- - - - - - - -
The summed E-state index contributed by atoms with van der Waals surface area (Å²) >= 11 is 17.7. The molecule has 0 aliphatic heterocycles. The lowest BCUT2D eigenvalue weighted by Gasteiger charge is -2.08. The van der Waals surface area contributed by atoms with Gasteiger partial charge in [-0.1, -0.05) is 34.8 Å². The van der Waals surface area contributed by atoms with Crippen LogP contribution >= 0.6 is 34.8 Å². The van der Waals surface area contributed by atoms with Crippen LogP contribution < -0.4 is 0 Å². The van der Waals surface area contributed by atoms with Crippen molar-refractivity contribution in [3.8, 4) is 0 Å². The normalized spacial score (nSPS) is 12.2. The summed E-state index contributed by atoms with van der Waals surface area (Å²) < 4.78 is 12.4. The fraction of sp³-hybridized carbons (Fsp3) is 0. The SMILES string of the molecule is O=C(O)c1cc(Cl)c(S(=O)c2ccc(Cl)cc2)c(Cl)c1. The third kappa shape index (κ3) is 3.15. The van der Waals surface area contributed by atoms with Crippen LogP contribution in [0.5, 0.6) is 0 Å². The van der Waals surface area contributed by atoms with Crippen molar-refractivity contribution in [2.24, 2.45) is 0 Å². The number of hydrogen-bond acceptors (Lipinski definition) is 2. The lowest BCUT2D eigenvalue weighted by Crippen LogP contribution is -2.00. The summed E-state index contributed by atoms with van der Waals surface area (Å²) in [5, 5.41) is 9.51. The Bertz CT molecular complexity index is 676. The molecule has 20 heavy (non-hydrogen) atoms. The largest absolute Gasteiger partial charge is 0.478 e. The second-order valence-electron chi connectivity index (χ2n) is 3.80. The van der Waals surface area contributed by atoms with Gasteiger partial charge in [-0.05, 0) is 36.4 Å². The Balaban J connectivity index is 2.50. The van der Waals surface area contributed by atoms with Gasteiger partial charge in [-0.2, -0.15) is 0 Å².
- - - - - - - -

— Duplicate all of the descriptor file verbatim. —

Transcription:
The summed E-state index contributed by atoms with van der Waals surface area (Å²) >= 11 is 17.7. The molecule has 0 aliphatic heterocycles. The lowest BCUT2D eigenvalue weighted by Gasteiger charge is -2.08. The van der Waals surface area contributed by atoms with Gasteiger partial charge in [-0.1, -0.05) is 34.8 Å². The van der Waals surface area contributed by atoms with Crippen LogP contribution >= 0.6 is 34.8 Å². The van der Waals surface area contributed by atoms with Crippen LogP contribution < -0.4 is 0 Å². The van der Waals surface area contributed by atoms with Crippen molar-refractivity contribution in [3.8, 4) is 0 Å². The normalized spacial score (nSPS) is 12.2. The summed E-state index contributed by atoms with van der Waals surface area (Å²) < 4.78 is 12.4. The fraction of sp³-hybridized carbons (Fsp3) is 0. The SMILES string of the molecule is O=C(O)c1cc(Cl)c(S(=O)c2ccc(Cl)cc2)c(Cl)c1. The third kappa shape index (κ3) is 3.15. The van der Waals surface area contributed by atoms with Crippen LogP contribution in [0.5, 0.6) is 0 Å². The van der Waals surface area contributed by atoms with Crippen molar-refractivity contribution in [2.24, 2.45) is 0 Å². The number of hydrogen-bond acceptors (Lipinski definition) is 2. The lowest BCUT2D eigenvalue weighted by Crippen LogP contribution is -2.00. The summed E-state index contributed by atoms with van der Waals surface area (Å²) in [5, 5.41) is 9.51. The Bertz CT molecular complexity index is 676. The molecule has 20 heavy (non-hydrogen) atoms. The largest absolute Gasteiger partial charge is 0.478 e. The second-order valence-electron chi connectivity index (χ2n) is 3.80. The van der Waals surface area contributed by atoms with Gasteiger partial charge in [-0.05, 0) is 36.4 Å². The Balaban J connectivity index is 2.50. The van der Waals surface area contributed by atoms with Gasteiger partial charge in [-0.2, -0.15) is 0 Å².